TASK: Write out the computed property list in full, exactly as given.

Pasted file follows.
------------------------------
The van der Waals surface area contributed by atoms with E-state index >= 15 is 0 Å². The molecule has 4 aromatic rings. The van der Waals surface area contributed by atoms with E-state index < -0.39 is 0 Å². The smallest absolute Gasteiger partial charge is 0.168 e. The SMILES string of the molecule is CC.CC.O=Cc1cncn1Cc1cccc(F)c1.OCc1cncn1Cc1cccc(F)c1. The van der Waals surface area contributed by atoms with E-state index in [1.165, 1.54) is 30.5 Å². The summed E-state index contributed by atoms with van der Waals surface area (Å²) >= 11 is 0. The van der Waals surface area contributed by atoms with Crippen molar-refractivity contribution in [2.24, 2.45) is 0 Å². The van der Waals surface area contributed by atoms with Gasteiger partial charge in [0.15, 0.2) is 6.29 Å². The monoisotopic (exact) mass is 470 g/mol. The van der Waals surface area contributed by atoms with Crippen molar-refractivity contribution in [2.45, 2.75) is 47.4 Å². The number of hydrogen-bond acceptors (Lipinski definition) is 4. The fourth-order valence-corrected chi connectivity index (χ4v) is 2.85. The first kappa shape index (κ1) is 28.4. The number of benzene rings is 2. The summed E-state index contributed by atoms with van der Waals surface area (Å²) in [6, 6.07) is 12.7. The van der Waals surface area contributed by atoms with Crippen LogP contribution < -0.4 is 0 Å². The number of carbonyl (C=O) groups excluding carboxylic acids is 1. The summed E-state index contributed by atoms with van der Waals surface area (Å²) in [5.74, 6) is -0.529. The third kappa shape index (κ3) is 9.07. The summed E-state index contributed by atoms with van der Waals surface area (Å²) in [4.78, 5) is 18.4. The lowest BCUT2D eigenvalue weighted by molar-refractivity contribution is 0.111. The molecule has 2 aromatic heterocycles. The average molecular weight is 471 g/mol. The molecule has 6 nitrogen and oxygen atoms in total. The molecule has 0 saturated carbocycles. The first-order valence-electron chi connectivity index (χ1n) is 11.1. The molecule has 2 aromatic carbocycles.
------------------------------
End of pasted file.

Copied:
The van der Waals surface area contributed by atoms with E-state index >= 15 is 0 Å². The molecule has 4 aromatic rings. The van der Waals surface area contributed by atoms with E-state index < -0.39 is 0 Å². The smallest absolute Gasteiger partial charge is 0.168 e. The SMILES string of the molecule is CC.CC.O=Cc1cncn1Cc1cccc(F)c1.OCc1cncn1Cc1cccc(F)c1. The van der Waals surface area contributed by atoms with E-state index in [1.165, 1.54) is 30.5 Å². The summed E-state index contributed by atoms with van der Waals surface area (Å²) >= 11 is 0. The van der Waals surface area contributed by atoms with Crippen molar-refractivity contribution in [2.24, 2.45) is 0 Å². The van der Waals surface area contributed by atoms with Gasteiger partial charge in [0.15, 0.2) is 6.29 Å². The monoisotopic (exact) mass is 470 g/mol. The van der Waals surface area contributed by atoms with Crippen molar-refractivity contribution in [2.45, 2.75) is 47.4 Å². The number of hydrogen-bond acceptors (Lipinski definition) is 4. The fourth-order valence-corrected chi connectivity index (χ4v) is 2.85. The first kappa shape index (κ1) is 28.4. The number of benzene rings is 2. The summed E-state index contributed by atoms with van der Waals surface area (Å²) in [6, 6.07) is 12.7. The van der Waals surface area contributed by atoms with Crippen LogP contribution < -0.4 is 0 Å². The number of carbonyl (C=O) groups excluding carboxylic acids is 1. The summed E-state index contributed by atoms with van der Waals surface area (Å²) in [5.74, 6) is -0.529. The third kappa shape index (κ3) is 9.07. The summed E-state index contributed by atoms with van der Waals surface area (Å²) in [4.78, 5) is 18.4. The lowest BCUT2D eigenvalue weighted by molar-refractivity contribution is 0.111. The molecule has 2 aromatic heterocycles. The average molecular weight is 471 g/mol. The molecule has 6 nitrogen and oxygen atoms in total. The molecule has 0 saturated carbocycles. The first-order valence-electron chi connectivity index (χ1n) is 11.1. The molecule has 2 aromatic carbocycles.